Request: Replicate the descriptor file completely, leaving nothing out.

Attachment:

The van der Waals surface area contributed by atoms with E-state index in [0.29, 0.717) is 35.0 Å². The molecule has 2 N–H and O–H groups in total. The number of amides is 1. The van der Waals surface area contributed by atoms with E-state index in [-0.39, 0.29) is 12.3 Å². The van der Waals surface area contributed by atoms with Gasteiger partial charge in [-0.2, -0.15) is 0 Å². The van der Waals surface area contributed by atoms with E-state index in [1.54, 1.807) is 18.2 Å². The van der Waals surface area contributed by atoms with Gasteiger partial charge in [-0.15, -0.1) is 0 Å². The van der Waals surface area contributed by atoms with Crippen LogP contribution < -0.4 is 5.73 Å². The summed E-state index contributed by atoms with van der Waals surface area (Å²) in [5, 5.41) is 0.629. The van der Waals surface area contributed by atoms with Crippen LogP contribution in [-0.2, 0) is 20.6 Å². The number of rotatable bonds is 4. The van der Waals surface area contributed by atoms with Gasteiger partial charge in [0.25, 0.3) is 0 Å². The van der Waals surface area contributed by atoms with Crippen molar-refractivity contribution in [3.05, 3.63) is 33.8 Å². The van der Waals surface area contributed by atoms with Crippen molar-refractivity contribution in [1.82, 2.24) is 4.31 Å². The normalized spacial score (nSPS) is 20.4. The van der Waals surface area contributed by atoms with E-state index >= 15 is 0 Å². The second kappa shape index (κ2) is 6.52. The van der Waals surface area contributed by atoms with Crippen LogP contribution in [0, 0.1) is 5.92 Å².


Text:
The van der Waals surface area contributed by atoms with E-state index in [0.29, 0.717) is 35.0 Å². The molecule has 2 N–H and O–H groups in total. The number of amides is 1. The van der Waals surface area contributed by atoms with E-state index in [-0.39, 0.29) is 12.3 Å². The van der Waals surface area contributed by atoms with Gasteiger partial charge in [-0.2, -0.15) is 0 Å². The van der Waals surface area contributed by atoms with E-state index in [1.54, 1.807) is 18.2 Å². The van der Waals surface area contributed by atoms with Gasteiger partial charge in [-0.15, -0.1) is 0 Å². The van der Waals surface area contributed by atoms with Crippen LogP contribution < -0.4 is 5.73 Å². The summed E-state index contributed by atoms with van der Waals surface area (Å²) in [5, 5.41) is 0.629. The van der Waals surface area contributed by atoms with Crippen LogP contribution in [-0.2, 0) is 20.6 Å². The number of rotatable bonds is 4. The van der Waals surface area contributed by atoms with Gasteiger partial charge in [0.25, 0.3) is 0 Å². The van der Waals surface area contributed by atoms with Crippen molar-refractivity contribution in [3.05, 3.63) is 33.8 Å². The van der Waals surface area contributed by atoms with Crippen molar-refractivity contribution in [1.82, 2.24) is 4.31 Å². The normalized spacial score (nSPS) is 20.4. The van der Waals surface area contributed by atoms with E-state index >= 15 is 0 Å². The second kappa shape index (κ2) is 6.52. The van der Waals surface area contributed by atoms with Crippen LogP contribution in [0, 0.1) is 5.92 Å².